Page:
The little guy put up quite a struggle -- even once I had him reeled in -- he flopped and flopped once he was inside the boat, refusing to accept defeat. I uselessly tried to catch him with my hands.
When he had freed himself from my grip for the umpteenth time my father picked it up, removed the hook from its mouth and threw my prize back into the water -- along with my moment of triumph.
I couldn't believe it.
"Too small, son," he announced. Then gesturing at our cooler he said, "Besides, we're at our limit now, time to go home."
"But I caught a fish... it was my first..."
"But if we take too many, and take 'em too young, there won't be any left for you and your son when you want to come here and fish," he said.
"I hate you! There aren't any limits..."
I screamed it, all the other people fishing up and down the river bank could hear.
My father stepped in close and spoke softly, almost in a whisper, the way he always did when he got angry. "John, everything has limits, including my patience. Now get your stuff together, we're going home."
I did not speak to him, outside of 'yessir' and 'nosir' for weeks.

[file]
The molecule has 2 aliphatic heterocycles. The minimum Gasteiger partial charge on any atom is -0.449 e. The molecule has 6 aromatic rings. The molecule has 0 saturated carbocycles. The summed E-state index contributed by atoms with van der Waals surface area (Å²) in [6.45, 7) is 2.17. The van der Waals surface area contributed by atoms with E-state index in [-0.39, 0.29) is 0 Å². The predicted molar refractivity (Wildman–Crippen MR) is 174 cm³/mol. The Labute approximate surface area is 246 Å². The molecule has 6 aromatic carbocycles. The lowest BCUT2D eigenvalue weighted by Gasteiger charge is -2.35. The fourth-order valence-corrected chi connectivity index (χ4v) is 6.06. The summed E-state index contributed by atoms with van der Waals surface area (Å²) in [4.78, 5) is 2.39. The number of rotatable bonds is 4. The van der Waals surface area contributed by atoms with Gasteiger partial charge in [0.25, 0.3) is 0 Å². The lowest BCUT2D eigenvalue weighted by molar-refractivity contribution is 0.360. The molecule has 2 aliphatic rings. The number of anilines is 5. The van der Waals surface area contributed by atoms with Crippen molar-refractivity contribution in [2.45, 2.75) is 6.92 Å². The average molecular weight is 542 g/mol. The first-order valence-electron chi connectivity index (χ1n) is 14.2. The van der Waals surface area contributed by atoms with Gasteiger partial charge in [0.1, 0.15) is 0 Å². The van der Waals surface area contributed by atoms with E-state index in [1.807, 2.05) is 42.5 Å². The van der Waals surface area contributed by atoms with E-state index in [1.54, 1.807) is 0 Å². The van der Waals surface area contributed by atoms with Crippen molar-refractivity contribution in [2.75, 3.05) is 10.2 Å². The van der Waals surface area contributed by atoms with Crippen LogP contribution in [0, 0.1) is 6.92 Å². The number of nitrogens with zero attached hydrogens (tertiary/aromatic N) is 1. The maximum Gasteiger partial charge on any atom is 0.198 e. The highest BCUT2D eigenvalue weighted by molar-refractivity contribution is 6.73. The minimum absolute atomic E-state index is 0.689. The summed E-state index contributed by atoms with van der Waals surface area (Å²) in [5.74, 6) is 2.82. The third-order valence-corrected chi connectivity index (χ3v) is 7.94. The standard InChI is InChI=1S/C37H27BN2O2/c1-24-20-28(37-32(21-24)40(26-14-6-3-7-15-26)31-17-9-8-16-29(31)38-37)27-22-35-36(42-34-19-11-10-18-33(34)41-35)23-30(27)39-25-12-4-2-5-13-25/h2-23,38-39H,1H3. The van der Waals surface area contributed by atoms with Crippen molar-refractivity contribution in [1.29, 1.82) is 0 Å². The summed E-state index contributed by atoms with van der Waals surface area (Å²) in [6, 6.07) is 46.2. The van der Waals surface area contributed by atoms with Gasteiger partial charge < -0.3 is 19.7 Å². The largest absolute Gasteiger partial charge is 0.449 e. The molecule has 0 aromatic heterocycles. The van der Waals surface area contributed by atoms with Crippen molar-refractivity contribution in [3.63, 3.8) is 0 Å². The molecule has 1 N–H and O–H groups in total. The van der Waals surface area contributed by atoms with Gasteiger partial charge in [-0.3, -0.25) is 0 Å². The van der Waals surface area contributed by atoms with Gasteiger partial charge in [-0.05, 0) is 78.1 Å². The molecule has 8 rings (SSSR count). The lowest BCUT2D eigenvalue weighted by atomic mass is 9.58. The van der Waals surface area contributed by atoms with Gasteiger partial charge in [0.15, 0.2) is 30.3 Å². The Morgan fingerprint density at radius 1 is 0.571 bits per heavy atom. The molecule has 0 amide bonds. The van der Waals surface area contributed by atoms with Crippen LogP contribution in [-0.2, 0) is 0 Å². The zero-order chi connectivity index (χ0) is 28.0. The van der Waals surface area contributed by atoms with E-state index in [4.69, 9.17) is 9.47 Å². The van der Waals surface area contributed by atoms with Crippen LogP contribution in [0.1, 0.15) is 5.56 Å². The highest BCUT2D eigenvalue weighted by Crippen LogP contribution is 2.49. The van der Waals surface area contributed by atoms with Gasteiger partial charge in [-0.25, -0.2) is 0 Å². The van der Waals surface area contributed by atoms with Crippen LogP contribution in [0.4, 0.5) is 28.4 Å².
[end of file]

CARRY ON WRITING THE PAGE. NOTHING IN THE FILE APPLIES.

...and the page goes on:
But my father had been right. By the time I graduated high school the brown cloud over Kansas City had married the brown cloud from Denver, and suddenly sunshine was in short supply in the heartland.
And there weren't any more fish in Snapdragon Creek, or any other body of water for that matter.
Overfishing, over-logging, overuse and overextension... put them together, and what did we get? Over and done.
When the Space Corp recruiter came through town, I was first in line. Earth was in its final death throes, and I wanted to get off while the getting was good. Life had to better out there -- even under the pressure domes where the sunlight's fake and the oxygen recycled -- but at least it's clean air and the phony sunlight doesn't cause cancer.
My old man hit the roof.
It seemed planet Earth needed me, and kids like me (whatever that meant) now more than ever. My old man was big on 'it's never too late.'
"You can make a difference, Johnny!" It was like a mantra he repeated over and over.
But I didn't want to hear it, and I wouldn't.
I left that night without any fanfare, no prolonged farewells sad or otherwise, and for the next ten years I only spoke to my father 'through' my mother.
And when she died, I quit speaking to him altogether.
I graduated top of my class and shortly after that I was assigned to Project Icepick and it was off to the moons of Jupiter.